Thursday, January 10, 2013

Hardhats Flee as Crane Tumbles at Queens Construction Site

Seven construction workers were hurt after a 380-foot mobile crane collapsed onto a Long Island City jobsite Wednesday afternoon. Ambulances hurried to the giant Eastcoast project under construction by TF Cornerstone, along 46th Avenue and Center Boulevard, to assist the injured. The crane belongs to New York Crane, whose owner, James Lomma, was acquitted of criminally negligent homicide charges stemming from a 2008 crane collapse on the Upper East Side that killed two workers. The accident happened directly behind the famous Pepsi-Cola sign on the shore of the East River just south of the Queensboro Bridge.

The construction crane, owned by a firm with a checkered past, collapsed onto the waterfront jobsite pinning three workers and injuring four others. The crane toppled at the site of the luxury Eastcoast development at 46th Avenue and Center Boulevard, part of the Queens West mega-project in Long Island City about 2:20 p.m., authorities said.

Three workers were trapped under the heavy metal apparatus, but there were no life-threatening injuries, Deputy Fire Chief Mark Ferran said. “Seven people have been injured. Four suffered minor injuries, while three were seriously hurt."

Workers said they heard cables snap and watched the 380-foot red crane buckle high in the air. “It came down fast,” said laborer Russell Roberson, 32. “I heard guys yelling, ‘Run!’ You didn’t know what the f--- was going to happen.” “You didn’t know which way the thing was going to go.

"I was this close to death,” said Preston White, a carpenter who narrowly escaped harm. “Everybody was scrambling.”

Workers said the crane was erected just four days previously. It crashed into scaffolding and plywood at the site directly behind the iconic Pepsi sign on the shore of the East River. The building under construction will be the last of several luxury towers to rise at the Queens West site.

“The crane cut through it like a hot knife through butter,” White said. Investigators were trying to determine Wednesday what caused the collapse, authorities said.

A truck driver said workers were loading the crane with wood planks when the accident occurred. The machine was stationed at ground level, not lashed to a building. Following the collapse, workers went looking for their pals. “We were searching to searching to see who was around,” Roberson said, adding that about 70 people were at the site. “We were calling out names. If you didn’t hear the guy’s name you searched for them — it was terrifying.”

Two of the injured workers were taken to New York-Presbyterian Cornell Hospital and five to Elmhurst Hospital Center. The five workers at Elmhurst, men ages 23 to 55, were expected to leave the hospital Wednesday, a hospital spokesperson said.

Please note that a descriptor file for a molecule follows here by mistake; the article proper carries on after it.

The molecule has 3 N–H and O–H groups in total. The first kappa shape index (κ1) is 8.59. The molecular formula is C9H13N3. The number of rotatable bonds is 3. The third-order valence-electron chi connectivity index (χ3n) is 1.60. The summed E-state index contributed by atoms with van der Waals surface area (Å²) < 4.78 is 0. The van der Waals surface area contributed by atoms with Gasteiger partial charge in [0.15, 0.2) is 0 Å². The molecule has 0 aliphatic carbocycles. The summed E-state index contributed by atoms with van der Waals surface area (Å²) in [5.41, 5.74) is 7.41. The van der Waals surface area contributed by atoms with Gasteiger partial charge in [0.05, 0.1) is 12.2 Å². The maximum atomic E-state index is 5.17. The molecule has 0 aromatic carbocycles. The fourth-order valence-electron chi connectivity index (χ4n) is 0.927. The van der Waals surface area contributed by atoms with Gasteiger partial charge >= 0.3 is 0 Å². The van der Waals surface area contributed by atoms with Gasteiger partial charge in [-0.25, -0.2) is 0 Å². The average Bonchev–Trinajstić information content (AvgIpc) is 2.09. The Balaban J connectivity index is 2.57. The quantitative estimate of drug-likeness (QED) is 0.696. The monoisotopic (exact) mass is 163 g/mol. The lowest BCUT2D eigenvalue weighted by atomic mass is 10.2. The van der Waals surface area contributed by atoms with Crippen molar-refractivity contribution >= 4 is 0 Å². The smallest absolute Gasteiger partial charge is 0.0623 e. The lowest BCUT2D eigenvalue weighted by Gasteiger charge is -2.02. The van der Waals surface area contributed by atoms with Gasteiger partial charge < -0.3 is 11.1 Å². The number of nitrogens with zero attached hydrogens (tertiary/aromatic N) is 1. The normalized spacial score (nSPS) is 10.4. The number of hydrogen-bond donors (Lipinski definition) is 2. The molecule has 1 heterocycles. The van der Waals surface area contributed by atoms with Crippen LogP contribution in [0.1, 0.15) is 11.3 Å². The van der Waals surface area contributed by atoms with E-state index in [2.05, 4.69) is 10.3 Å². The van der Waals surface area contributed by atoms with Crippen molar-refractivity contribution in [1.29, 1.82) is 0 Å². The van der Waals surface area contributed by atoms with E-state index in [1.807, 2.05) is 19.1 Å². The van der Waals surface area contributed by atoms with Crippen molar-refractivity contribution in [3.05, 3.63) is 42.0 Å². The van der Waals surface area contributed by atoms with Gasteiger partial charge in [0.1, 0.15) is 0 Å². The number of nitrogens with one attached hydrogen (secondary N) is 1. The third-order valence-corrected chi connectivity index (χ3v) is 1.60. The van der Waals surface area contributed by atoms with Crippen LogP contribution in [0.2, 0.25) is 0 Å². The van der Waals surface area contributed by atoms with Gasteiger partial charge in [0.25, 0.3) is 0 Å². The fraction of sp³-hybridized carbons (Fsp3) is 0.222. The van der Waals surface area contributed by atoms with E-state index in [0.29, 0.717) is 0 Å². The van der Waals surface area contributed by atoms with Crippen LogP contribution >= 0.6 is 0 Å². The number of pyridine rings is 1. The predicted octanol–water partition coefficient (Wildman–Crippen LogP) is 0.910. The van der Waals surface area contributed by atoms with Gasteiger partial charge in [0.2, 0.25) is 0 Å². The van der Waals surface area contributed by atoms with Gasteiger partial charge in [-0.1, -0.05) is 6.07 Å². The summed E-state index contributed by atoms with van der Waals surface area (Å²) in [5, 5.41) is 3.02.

Subcontractor Cross Country Construction was carrying out the work. However, the crane belongs to New York Crane, whose owner, James Lomma, was acquitted of criminally negligent homicide charges stemming from a 2008 crane collapse on the Upper East Side that killed two workers.

New York Crane is one of the largest crane operators in the city, and the Manitowoc 4100W tractor crane that collapsed Wednesday was last approved for use by the city last in October. Built in 1992, the crane has a 380-foot boom and jib and is the same make and model as a crane that collapsed last April at the No. 7 subway extension jobsite, killing a worker.

Federal investigators alleged that the hoist wire on that crane snapped during operation because it was worn out. An employee at New York Crane said, declined to answer questions, saying, “We’re very busy right now.”

The FDNY searched the site and said everyone is accounted for. One worker said that he saw a man try to jump out of the way of the falling crane, but became trapped. A co-worker said the victim was "not looking good."

Video at taken immediately after the collapse shows the fallen boom lying across the length of a building under construction. Department of Buildings officials issued a stop-worker order at the site while engineers and inspectors investigate what happened.

Neighboring buildings are already completed and occupied. Property developer TF Cornerstone is cooperating with authorities, it said in a statement.

An inside source said TF Cornerstone was unaware that Cross Country had leased the equipment from New York Crane. “We’re aware of the situation,” Cross Country said Wednesday, declining to comment further.
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